For many, the Fourth of July is a time to celebrate the birthday of this great nation and honor the memory of those who pledged their lives, their fortunes, and their sacred honor to the cause of liberty. Or, if you’re Washington Post columnist Paul Waldman, you may have decided to pen an opinion piece titled, “This July 4, let’s declare our independence from the Founding Fathers.”
After that provocative headline, Waldman immediately specifies his argument:
This is not a call to repudiate the men who signed the Declaration of Independence and crafted the Constitution. . .But we need to liberate ourselves from the toxic belief that those men were perfect in all things, vessels of sacred wisdom that must bind our society today no matter how much damage it might cause.
Of course, what Waldman means by “damage” is the recent series of landmark Supreme Court decisions pushing back against the excesses of American progressivism, “As we’ve seen recently, the American right has found in the framers an extraordinarily effective tool with which they can roll back social progress and undermine our democracy.”
Originalism — a favorite target of the left now — was particularly in Waldman’s sights, “Imagine you could travel back and describe to them the idea that hundreds of years hence we’d all be bound to their utterances and the condition of their society. They’d probably say, ‘That sounds insane.’”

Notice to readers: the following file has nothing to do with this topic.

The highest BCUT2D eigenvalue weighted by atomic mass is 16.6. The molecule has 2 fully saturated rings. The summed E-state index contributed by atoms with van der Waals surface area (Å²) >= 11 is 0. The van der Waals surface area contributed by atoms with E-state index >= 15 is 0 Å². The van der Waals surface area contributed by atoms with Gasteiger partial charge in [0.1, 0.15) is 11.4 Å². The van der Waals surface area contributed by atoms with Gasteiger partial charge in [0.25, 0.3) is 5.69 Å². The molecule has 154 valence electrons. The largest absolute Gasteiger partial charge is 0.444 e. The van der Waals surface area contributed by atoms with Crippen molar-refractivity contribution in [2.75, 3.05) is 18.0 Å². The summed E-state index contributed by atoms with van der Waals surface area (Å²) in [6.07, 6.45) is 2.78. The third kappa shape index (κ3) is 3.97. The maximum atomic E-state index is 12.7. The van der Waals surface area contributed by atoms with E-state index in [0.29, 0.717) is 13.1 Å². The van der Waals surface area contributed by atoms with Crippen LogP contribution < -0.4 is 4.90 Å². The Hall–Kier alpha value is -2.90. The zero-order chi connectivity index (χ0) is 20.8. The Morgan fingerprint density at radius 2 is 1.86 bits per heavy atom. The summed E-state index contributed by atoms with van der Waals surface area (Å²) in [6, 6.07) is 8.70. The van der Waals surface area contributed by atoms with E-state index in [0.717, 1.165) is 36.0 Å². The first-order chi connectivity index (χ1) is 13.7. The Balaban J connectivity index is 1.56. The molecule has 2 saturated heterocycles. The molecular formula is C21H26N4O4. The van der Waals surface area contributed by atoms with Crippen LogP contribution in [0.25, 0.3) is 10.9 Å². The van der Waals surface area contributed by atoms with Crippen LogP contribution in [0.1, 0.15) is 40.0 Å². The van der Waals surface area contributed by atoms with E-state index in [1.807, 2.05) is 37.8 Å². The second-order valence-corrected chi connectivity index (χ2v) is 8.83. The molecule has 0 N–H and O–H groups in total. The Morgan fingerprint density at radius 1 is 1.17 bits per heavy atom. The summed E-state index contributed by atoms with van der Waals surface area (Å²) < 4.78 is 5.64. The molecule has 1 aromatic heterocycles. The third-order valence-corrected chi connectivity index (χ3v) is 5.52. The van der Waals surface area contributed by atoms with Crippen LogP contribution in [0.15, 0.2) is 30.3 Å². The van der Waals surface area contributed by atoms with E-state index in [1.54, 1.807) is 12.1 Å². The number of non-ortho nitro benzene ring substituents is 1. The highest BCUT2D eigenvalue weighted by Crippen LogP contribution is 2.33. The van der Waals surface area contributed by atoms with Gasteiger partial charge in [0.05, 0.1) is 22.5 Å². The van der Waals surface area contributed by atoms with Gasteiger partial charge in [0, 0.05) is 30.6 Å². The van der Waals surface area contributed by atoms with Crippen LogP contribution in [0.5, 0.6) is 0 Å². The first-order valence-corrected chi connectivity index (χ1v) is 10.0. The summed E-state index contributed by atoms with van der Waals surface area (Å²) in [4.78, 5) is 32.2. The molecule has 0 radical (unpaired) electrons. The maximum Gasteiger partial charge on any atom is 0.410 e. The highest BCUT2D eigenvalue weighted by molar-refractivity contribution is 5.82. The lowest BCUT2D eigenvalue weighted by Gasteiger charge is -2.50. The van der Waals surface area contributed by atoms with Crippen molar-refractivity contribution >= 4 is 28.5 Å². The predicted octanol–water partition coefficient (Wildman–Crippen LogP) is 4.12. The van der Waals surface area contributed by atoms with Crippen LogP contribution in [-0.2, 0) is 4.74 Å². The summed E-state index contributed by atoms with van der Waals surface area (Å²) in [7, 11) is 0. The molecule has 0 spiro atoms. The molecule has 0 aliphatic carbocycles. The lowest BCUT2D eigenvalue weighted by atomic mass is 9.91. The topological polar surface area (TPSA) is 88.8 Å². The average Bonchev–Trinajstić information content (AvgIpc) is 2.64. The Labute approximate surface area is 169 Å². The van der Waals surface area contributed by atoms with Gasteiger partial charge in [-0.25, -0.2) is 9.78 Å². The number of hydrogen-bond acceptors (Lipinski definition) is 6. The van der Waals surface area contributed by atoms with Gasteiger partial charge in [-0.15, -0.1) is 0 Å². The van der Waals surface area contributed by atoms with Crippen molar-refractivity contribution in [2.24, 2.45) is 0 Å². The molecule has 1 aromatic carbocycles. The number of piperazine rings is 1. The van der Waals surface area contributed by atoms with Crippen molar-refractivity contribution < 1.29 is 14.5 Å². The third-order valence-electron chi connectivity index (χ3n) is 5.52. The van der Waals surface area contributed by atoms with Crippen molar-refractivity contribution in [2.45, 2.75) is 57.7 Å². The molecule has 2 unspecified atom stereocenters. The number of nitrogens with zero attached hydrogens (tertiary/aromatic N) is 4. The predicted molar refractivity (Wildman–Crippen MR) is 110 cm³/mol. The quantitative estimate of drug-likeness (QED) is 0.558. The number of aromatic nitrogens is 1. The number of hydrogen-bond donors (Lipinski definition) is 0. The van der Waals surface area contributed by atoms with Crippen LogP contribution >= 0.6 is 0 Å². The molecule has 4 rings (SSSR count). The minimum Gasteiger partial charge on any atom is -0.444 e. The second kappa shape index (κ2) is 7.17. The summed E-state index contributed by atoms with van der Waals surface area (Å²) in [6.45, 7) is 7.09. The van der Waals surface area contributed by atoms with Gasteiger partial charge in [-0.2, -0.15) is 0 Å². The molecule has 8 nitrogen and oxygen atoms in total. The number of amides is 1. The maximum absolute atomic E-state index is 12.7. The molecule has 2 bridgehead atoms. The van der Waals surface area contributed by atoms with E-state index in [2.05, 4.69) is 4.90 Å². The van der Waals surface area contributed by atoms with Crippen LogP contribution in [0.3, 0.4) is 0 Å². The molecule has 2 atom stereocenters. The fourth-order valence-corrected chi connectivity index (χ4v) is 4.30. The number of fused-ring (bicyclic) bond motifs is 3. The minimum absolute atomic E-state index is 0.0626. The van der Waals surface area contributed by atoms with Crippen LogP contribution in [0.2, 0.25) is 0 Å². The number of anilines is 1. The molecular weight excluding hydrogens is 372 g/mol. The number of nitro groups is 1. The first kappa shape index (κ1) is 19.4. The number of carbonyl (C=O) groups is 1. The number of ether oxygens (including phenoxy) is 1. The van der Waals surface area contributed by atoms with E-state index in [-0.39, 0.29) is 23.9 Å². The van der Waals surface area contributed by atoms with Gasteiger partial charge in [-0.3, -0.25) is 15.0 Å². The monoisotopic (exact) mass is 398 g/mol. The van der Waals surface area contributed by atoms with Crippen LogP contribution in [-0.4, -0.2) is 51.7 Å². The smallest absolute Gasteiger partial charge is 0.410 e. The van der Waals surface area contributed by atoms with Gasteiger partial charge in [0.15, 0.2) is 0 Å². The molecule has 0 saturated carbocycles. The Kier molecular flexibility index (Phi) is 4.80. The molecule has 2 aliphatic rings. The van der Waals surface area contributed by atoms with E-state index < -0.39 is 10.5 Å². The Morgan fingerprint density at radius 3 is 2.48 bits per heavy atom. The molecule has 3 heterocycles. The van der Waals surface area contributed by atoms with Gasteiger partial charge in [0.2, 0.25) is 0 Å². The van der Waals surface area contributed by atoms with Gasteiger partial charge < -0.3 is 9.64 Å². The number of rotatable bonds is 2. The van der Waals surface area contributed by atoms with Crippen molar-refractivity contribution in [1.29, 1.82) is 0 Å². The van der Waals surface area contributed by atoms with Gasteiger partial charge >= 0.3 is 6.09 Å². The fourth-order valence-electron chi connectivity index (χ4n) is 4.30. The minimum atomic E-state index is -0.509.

Waldman answers his own hypothetical scenario in his next paragraph, where he tries to use the fact that many of the Founders owned slaves to discredit the admiration many conservatives hold for them:
So what do you do about a figure such as Thomas Jefferson? He had one of the most extraordinary minds of his age, capable of crafting brilliant works of political philosophy we read to this day and designing structures that still stand. Yet he also owned other human beings.
We don’t honor the Founding Fathers because they were slave owners, we honor them in their capacity as “designing structures that still stand,” the structure, mind you, that ultimately rid America of many of the societal contradictions and inequalities present at America’s founding, including slavery.
Funnily enough, you never see this type of whataboutism applied to figures like Karl Marx, whose sordid personal life and vicious racism are consistently swept under the rug. Probably just a coincidence.
Waldman tries and fails to end his article on a more qualified note:
So we need to liberate ourselves from those men. We should study them, and understand them, and honor the great things they did. But they were not gods. They can’t take us to a future of freedom and justice. We have to do it for ourselves.
This entire article is ultimately a strawman argument. Nobody thinks the Founders were gods. Waldman himself admits they did great things, and yet also wants his audience to believe that, after establishing the Constitutional Republic that has served America well for 246 years, we should stop looking to the Founders for guidance because their vision of “ordered liberty” no longer complies with the demands of radical 21st-century progressivism.
If America shouldn’t be honoring the legacy of her Founding Fathers and see them as a guiding light for the preservation of liberty, then this begs the question: who does Waldman think our guide should be?
It is a question he — distressingly — does not answer.